Rick Ross enters plea deal

eouRick Ross strolled down a boat dock in Aruba Sunday afternoon, getting ready for a fun day on the water before flying back to America the next day to prepare for what he thought might be multiple grueling days at the Fayette County Court House.

“Gonna be a long week,” Ross said, as he broadcast his international adventure to his followers on Snapchat.

Ross’s week wasn’t nearly as long as he’d expected, as he and co-defendant Nadrian James entered a plea deal Tuesday before Judge W. Fletcher Sams, a no contest plea that put him and James on 60 months (five years) probation. Ross agreed to the conditions of a search clause, no drugs or excessive alcohol, anger management, no contact with the victims, and no possession of any firearm.

Ross pled no contest to the charges of aggravated assault, battery, simple assault, three counts of pointing a pistol at another and possession of marijuana less than an ounce. All of the charges, save for the marijuana charge, are from June 7, 2015, when two groundskeepers at Ross’s estate claim they were attacked by Ross and James, his bodyguard.

James entered a plea to aggravated assault, simple assault, three counts of pointing a pistol at another and driving without a license. Ross’s marijuana charge and James’s driving without a license charge stem from June 10, 2015, when Ross was pulled over in his Bentley without his license and with marijuana in the passenger seat. James had to bring Ross’s license to him that day.

Jonathan Zamudio and Leonardo Cereras, the victims in the case, were present at the Fayette County Court House Tuesday, as were other witnesses who were there at the scene of the crime, notably Cpl. Stephen Fluegeman with the Fayette County Sheriff’s Office.

While the afternoon was filled with private discussions and negotations, Tuesday morning’s motions hearing carried on as planned. Fluegeman, who was the responding officer to the 911 call on June 7, described to both the prosecuting attorney, Michele McCutcheon, and Ross’s attorney, Steven Sadow, what he saw when he went to Ross’s Fayetteville estate on the day of the alleged attack.

Fluegeman met Zamudio at Our Lady of Mercy Church across the street from the estate and Fluegeman followed Zamudio’s UHaul onto the property in his patrol car. He met Cereras at the guest house and saw something that wasn’t right.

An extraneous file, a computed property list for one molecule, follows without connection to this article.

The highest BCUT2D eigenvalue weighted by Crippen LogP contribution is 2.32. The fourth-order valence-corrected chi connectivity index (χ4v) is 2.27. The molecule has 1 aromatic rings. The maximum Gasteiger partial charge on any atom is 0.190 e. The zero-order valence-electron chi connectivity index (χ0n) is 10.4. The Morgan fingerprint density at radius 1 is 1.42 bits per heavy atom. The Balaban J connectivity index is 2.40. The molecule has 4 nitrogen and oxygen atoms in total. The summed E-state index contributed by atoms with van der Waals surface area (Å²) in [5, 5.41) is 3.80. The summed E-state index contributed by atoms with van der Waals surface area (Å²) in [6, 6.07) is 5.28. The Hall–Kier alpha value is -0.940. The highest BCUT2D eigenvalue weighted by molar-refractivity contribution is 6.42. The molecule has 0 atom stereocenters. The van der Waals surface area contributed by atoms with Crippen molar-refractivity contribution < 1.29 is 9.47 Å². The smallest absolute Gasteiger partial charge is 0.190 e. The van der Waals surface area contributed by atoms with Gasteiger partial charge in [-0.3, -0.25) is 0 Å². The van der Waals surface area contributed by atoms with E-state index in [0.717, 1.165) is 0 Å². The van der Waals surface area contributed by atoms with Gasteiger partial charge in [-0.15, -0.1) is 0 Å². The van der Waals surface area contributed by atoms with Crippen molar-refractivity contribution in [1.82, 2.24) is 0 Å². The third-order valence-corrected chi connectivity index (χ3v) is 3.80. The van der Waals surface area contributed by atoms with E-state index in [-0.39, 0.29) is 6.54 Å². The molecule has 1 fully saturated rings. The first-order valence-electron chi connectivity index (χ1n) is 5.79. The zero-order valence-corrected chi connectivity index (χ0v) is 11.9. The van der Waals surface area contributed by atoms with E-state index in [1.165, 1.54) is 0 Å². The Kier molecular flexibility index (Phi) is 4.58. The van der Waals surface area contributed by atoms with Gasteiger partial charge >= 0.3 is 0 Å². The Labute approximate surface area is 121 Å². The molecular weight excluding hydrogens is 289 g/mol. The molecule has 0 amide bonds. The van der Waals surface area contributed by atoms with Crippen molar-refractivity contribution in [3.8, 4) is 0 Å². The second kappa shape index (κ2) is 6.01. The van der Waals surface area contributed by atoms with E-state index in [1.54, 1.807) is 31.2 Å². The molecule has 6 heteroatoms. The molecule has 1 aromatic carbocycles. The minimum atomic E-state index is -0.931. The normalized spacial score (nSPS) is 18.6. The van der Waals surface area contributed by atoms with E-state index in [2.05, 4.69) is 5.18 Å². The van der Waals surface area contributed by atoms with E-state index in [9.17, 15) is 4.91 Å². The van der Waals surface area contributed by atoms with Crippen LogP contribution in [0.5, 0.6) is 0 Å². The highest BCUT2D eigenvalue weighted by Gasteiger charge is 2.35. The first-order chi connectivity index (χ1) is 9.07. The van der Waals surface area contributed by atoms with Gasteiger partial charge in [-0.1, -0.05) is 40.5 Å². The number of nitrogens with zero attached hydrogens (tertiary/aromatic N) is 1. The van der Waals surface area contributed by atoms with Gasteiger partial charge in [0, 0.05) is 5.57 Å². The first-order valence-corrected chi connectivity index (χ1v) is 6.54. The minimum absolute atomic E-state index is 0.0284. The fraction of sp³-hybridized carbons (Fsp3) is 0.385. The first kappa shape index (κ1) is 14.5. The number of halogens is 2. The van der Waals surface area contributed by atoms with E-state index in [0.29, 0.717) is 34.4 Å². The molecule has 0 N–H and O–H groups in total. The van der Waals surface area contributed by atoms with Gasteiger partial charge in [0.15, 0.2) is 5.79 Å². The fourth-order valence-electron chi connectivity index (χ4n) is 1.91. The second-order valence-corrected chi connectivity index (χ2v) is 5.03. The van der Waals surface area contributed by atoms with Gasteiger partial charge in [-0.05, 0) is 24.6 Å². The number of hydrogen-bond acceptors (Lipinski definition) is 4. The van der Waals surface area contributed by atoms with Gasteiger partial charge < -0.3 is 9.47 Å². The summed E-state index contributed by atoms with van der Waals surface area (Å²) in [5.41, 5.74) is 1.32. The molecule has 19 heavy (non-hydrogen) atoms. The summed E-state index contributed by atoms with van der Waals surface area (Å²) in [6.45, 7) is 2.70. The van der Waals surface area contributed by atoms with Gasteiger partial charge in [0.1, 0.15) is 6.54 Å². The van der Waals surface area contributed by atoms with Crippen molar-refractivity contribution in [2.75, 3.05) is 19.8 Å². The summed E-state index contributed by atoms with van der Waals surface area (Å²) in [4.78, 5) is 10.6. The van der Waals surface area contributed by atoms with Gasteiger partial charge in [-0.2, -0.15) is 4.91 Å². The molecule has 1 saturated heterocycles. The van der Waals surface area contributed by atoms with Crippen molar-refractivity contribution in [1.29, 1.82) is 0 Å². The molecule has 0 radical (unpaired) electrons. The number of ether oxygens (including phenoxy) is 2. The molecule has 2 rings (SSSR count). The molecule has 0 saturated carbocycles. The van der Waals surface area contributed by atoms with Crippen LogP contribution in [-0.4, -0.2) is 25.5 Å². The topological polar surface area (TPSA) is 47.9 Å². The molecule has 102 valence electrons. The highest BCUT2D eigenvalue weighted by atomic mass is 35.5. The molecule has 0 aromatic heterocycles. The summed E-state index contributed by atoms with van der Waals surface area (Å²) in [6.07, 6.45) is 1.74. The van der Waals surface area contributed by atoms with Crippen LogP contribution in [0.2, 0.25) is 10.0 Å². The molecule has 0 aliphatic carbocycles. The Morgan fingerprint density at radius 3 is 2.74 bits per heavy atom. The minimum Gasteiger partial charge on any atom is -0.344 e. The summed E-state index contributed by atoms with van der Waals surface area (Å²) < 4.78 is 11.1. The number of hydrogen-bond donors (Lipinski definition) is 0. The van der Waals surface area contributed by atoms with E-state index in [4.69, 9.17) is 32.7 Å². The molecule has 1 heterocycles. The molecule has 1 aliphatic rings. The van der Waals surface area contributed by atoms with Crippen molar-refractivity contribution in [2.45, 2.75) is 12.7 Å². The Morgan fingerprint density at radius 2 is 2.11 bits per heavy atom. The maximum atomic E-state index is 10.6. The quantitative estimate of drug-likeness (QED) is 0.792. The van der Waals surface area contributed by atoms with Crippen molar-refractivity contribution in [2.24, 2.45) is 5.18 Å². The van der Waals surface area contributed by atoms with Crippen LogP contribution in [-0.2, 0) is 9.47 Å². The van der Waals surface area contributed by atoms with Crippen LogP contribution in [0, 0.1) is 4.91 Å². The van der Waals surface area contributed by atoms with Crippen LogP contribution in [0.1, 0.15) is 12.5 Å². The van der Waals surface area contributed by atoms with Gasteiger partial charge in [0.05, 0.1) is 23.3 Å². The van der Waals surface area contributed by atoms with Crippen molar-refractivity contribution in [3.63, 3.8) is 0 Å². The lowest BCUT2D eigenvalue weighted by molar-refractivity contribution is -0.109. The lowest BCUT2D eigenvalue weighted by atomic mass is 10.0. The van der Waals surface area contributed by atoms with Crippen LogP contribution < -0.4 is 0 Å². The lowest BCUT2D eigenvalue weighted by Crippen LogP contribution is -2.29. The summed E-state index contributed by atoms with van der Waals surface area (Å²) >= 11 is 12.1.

“I noticed he was bleeding from the right side of his head,” Fluegeman said.

But Cereras was hesitant to say his injuries were someone else’s doing.

“Maybe I bumped it,” Fluegeman recalled Cereras saying.

After Fluegeman reassured Zamudio and Ceceras he was here to help, Zamudio told him that Ross and James had “pistol-whipped” them.

Fluegeman explained pictures he took on his phone that day of blood droplets in the garage and kitchen area of the guest house. He described the layout of the bedroom, where the altercation supposedly began. Sadow pressed Fluegeman on his decision to take certain pictures and leave other pictures out.

“You didn’t take a single picture from inside the bedroom, correct?” Sadow said.

“Correct.”

“Why?”

Fluegeman responded that it was dark in the bedroom so the blood droplets would not have shown up well in pictures, but that it was not completely pitch black in the room, a claim made in a previous hearing by Sadow describing Ross’s side of the story.

Fluegeman also presented pictures he took of Zamudio’s injuries, including a black eye, fingernail scratch, cuts on his inner lip and one a few days later of a bruise on Zamudio’s sternum where he said he had a gun jammed into his chest.

The two sides broke for lunch, and court was scheduled to resume at 1 p.m., with Tyler Simpson of the Fayetteville Police Department scheduled to testify. Simpson had been on call with Fluegeman that day and was present when Ross got pulled over for a window tint on June 10 that ended up being a misdemeanor charge for possession of marijuana.

Ross and his group of supporters behind him were ready to resume the case, but both side’s lawyers were absent. Ross, his lawyers, and family were led into a private room to discuss the next option. Although Ross had been quiet in court, Ross could be seen through a glass wall passionately speaking to the group eager to do something.

Hours later, the decision had been made.

“No contest, nolo,” Ross said in response to how he plead.

The two sides came to a negotiation, and although Ross and James still have some limitations with their probation, it was a decision worth celebrating for Ross. He was able to finally rid himself of his ankle monitor Tuesday night, freeing himself of a reminder of how long the case has taken to come to some sort of resolution.

He’s not completely free to do whatever he wants yet, but the famous rapper usually has plenty of places to be. Since he had scheduled to be in court all week, he’s got the rest of the week to do almost anything he chooses.

“Guess what man?” Ross said on his Snapchat Tuesday night. “I’m having a pool party tomorrow!”

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About

Justin Fedich is a reporter for the Fayette County News. He has been a reporter for various papers around the Southeast, including the Athens Banner-Herald and the Selma Times-Journal. Justin is a graduate of the University of Georgia with a degree in digital and broadcast journalism and a sports media certificate.


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